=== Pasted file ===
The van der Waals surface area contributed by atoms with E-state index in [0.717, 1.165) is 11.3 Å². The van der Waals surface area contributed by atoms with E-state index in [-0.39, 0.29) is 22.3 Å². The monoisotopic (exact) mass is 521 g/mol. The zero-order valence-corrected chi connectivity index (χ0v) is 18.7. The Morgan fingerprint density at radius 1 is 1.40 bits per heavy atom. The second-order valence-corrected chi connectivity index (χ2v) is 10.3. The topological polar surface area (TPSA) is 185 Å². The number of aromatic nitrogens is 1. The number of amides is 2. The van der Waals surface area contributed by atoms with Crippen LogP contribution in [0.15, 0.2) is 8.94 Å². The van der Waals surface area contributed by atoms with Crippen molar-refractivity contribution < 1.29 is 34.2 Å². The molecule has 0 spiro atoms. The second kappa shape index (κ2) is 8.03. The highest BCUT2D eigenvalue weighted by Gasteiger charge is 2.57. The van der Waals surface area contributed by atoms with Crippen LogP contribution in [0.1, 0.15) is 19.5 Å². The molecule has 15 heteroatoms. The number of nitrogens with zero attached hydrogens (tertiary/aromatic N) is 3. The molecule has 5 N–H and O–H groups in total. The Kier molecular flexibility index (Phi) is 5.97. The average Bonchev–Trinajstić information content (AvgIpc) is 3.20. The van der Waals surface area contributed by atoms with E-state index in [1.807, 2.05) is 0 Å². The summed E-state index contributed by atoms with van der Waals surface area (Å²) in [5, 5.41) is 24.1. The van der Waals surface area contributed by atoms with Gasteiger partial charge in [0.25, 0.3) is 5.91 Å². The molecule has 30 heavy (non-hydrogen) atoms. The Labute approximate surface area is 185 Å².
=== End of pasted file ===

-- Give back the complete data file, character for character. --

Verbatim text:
The van der Waals surface area contributed by atoms with E-state index in [0.717, 1.165) is 11.3 Å². The van der Waals surface area contributed by atoms with E-state index in [-0.39, 0.29) is 22.3 Å². The monoisotopic (exact) mass is 521 g/mol. The zero-order valence-corrected chi connectivity index (χ0v) is 18.7. The Morgan fingerprint density at radius 1 is 1.40 bits per heavy atom. The second-order valence-corrected chi connectivity index (χ2v) is 10.3. The topological polar surface area (TPSA) is 185 Å². The number of aromatic nitrogens is 1. The number of amides is 2. The van der Waals surface area contributed by atoms with Crippen LogP contribution in [0.15, 0.2) is 8.94 Å². The van der Waals surface area contributed by atoms with Crippen molar-refractivity contribution < 1.29 is 34.2 Å². The molecule has 0 spiro atoms. The second kappa shape index (κ2) is 8.03. The highest BCUT2D eigenvalue weighted by Gasteiger charge is 2.57. The van der Waals surface area contributed by atoms with Crippen LogP contribution in [0.1, 0.15) is 19.5 Å². The molecule has 15 heteroatoms. The number of nitrogens with zero attached hydrogens (tertiary/aromatic N) is 3. The molecule has 5 N–H and O–H groups in total. The Kier molecular flexibility index (Phi) is 5.97. The average Bonchev–Trinajstić information content (AvgIpc) is 3.20. The van der Waals surface area contributed by atoms with E-state index in [1.807, 2.05) is 0 Å². The summed E-state index contributed by atoms with van der Waals surface area (Å²) in [5, 5.41) is 24.1. The van der Waals surface area contributed by atoms with Gasteiger partial charge in [0.25, 0.3) is 5.91 Å². The molecule has 30 heavy (non-hydrogen) atoms. The Labute approximate surface area is 185 Å².